Ish Gordon gives us a glimpse into the stormy, complex and evolving relationship with his artworks.
This exhibition presents a collection of selected works from the years 1973- 2015. The exhibition allows us to get to know his rich contemporary world, while retrospectively looking at a number of works as landmarks from the past.
Gordon's artistic career begins somewhere in the 1970s, when he was a young soldier. Gordon won first prize in a young artists' competition with his Cubist style painting “A woman and a Guitar" under the influence of his first spiritual mentor- Pablo Picasso.
As he grows older, Gordon's style is reshaped and changed by other influences, cultural contexts, and artists such as Egon Shiloh and Gustav Klimt, who influence his mood and development as an artist. Over time his unique language crystallizes. And in the past decade, after many years of traditional drawing and painting work, along with his daily professional work as an artistic director and graphic designer, Gordon becomes acquainted with the charms of technology and develops unique painting techniques in digital art. Thanks to these and his talent, he wins the 2012 Wacom drawing competition and a year later he is invited to represent Israel at an international exhibition in Cannes, France.
The present collection presented in the exhibition, focuses on three main themes: portraits, landscapes, and women - mostly erotic. We will sin if we do not admit that the eroticism, passion, fervor and emotions are present, live and exist in any of his creations, whatever it may be, while Gordon skips with rare virtuosity among the various media.
Rapid drawing and daring coloration are prominent features in his creation. On the one hand, his works are rich in materialism, adhesives and layers of color that are placed on the canvas, layers and textures reaching the complete creation. Such are, for example, some of the paintings of the characters, women and landscape, which are of a lyrical and emotional nature, characterized by an expressive emotional outburst that combines a delicate erotic expression. On the other hand, there are also thin sketches that make do with a few lines, but are full of emotion and power. A striking example can be seen in the portrait “A man's head," which has been reduced to a single spot and line - single patches of color, and a number of swift lines bursting in dance and the act of love by a brush stroke.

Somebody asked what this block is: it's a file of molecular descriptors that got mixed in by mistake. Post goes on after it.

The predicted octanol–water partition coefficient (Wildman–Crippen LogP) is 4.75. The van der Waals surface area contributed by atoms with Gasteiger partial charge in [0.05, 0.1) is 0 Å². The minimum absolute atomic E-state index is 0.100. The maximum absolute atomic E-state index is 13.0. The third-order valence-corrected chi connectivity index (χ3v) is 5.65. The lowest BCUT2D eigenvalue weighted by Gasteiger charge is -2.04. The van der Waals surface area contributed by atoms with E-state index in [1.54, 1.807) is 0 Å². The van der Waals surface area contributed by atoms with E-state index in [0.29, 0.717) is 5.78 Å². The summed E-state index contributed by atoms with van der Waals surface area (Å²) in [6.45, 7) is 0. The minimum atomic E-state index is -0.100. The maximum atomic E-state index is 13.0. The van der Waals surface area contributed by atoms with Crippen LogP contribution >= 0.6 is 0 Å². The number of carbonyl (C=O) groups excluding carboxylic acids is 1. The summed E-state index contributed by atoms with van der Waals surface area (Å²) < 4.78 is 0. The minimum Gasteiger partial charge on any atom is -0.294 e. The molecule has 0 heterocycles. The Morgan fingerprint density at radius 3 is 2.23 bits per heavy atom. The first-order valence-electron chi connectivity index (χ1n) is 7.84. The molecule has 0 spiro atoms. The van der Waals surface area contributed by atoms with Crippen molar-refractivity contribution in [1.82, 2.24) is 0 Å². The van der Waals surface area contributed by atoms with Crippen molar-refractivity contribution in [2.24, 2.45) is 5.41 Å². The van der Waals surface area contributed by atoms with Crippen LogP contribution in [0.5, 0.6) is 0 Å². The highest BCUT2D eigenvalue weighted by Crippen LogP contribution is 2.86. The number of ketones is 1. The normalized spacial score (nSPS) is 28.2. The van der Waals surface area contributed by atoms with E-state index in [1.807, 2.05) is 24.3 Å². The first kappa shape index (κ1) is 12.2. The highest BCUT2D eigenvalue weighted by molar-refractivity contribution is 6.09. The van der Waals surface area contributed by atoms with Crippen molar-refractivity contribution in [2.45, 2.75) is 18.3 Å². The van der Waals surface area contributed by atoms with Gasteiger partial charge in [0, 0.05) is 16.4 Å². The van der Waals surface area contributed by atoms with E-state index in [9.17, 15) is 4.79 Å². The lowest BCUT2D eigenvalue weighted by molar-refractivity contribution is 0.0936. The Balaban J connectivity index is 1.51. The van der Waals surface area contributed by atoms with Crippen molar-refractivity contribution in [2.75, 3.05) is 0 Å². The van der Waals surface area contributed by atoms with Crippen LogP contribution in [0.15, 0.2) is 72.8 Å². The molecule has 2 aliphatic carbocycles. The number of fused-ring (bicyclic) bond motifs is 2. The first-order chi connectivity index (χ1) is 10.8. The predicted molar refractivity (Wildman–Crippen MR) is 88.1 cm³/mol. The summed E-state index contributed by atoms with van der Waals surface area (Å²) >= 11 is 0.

Alongside the traditional painting materials, Gordon is one of the pioneers of digital art in the world. He uses the digital brush in a way that is freed from the chains of media and allows a visible expression of his imagination and strong desires. The painting is so free and full of depth, that in a first look at his digital paintings, it seems that this is a "classic" painting painted with traditional tools. Gordon succeeds to surprise with his digital painting, which is not technical and accurate, and gives us a kind of "Trompe-l’oeil" experience, momentarily. In his digital painting - "Tantalus's Punishment" - for example, the object of seduction is presented - a lush woman, stretched out in a red dress with a barbed wire around her, which prevents possible contact.
The women in his works receive a central dimension - sometimes they are presented as mothers who hold their children tenderly, sometimes they are lush and seductive, sometimes thin and bony, but are often presented exposed, desirable, and are not maintaining eye contact. Their pelvis receives a strong emphasis and their curly hairs are deflected sideways defiantly. Gordon does not see himself committed to outlines or to any particular idea of the female body painting. With sensitivity and great love he touches the soft outline of the woman's body revealed to him. For the most part, he does not paint them by observing the model, just as he does not paint his landscapes and other portraits from a direct eye look at the painted object. His paintings burst into the canvas as a direct expression of intense emotions and desires, which seem like an act of love with the artwork itself.
Written by Nurit Tal-Tene - Curator